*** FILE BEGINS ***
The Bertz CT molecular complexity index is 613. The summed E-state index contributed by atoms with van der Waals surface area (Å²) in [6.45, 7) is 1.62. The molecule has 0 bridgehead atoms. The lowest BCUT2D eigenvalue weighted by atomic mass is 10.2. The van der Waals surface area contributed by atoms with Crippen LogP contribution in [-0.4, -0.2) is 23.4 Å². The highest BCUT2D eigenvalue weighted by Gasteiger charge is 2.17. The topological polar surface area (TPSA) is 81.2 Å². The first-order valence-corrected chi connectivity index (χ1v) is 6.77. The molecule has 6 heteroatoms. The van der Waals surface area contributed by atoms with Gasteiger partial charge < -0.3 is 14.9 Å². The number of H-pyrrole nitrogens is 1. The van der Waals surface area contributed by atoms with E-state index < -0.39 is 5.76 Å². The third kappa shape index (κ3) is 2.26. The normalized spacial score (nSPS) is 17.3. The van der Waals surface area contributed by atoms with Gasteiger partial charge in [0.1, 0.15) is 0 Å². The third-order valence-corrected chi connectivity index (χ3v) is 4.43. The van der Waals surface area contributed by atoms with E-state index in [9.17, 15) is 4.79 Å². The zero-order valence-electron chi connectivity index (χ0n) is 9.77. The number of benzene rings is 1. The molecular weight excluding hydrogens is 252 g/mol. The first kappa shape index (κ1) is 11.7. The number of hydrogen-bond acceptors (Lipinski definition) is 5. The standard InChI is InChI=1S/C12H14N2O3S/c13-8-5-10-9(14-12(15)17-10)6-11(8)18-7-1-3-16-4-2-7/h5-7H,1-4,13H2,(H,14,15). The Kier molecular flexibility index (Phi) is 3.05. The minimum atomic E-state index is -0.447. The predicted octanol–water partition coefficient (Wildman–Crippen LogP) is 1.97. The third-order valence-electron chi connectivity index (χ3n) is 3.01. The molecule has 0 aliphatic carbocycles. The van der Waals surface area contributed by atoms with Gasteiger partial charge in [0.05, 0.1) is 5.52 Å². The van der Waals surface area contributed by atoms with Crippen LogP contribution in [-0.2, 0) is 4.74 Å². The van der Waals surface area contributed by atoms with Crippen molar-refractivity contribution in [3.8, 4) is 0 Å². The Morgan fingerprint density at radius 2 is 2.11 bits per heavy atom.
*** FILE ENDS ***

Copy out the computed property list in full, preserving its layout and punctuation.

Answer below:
The Bertz CT molecular complexity index is 613. The summed E-state index contributed by atoms with van der Waals surface area (Å²) in [6.45, 7) is 1.62. The molecule has 0 bridgehead atoms. The lowest BCUT2D eigenvalue weighted by atomic mass is 10.2. The van der Waals surface area contributed by atoms with Crippen LogP contribution in [-0.4, -0.2) is 23.4 Å². The highest BCUT2D eigenvalue weighted by Gasteiger charge is 2.17. The topological polar surface area (TPSA) is 81.2 Å². The first-order valence-corrected chi connectivity index (χ1v) is 6.77. The molecule has 6 heteroatoms. The van der Waals surface area contributed by atoms with Gasteiger partial charge < -0.3 is 14.9 Å². The number of H-pyrrole nitrogens is 1. The van der Waals surface area contributed by atoms with E-state index < -0.39 is 5.76 Å². The third kappa shape index (κ3) is 2.26. The normalized spacial score (nSPS) is 17.3. The van der Waals surface area contributed by atoms with Gasteiger partial charge in [0.1, 0.15) is 0 Å². The third-order valence-corrected chi connectivity index (χ3v) is 4.43. The van der Waals surface area contributed by atoms with E-state index in [9.17, 15) is 4.79 Å². The zero-order valence-electron chi connectivity index (χ0n) is 9.77. The number of benzene rings is 1. The molecular weight excluding hydrogens is 252 g/mol. The first kappa shape index (κ1) is 11.7. The number of hydrogen-bond acceptors (Lipinski definition) is 5. The standard InChI is InChI=1S/C12H14N2O3S/c13-8-5-10-9(14-12(15)17-10)6-11(8)18-7-1-3-16-4-2-7/h5-7H,1-4,13H2,(H,14,15). The Kier molecular flexibility index (Phi) is 3.05. The minimum atomic E-state index is -0.447. The predicted octanol–water partition coefficient (Wildman–Crippen LogP) is 1.97. The third-order valence-electron chi connectivity index (χ3n) is 3.01. The molecule has 0 aliphatic carbocycles. The van der Waals surface area contributed by atoms with Gasteiger partial charge in [0.05, 0.1) is 5.52 Å². The van der Waals surface area contributed by atoms with Crippen LogP contribution in [-0.2, 0) is 4.74 Å². The van der Waals surface area contributed by atoms with Crippen molar-refractivity contribution in [3.8, 4) is 0 Å². The Morgan fingerprint density at radius 2 is 2.11 bits per heavy atom.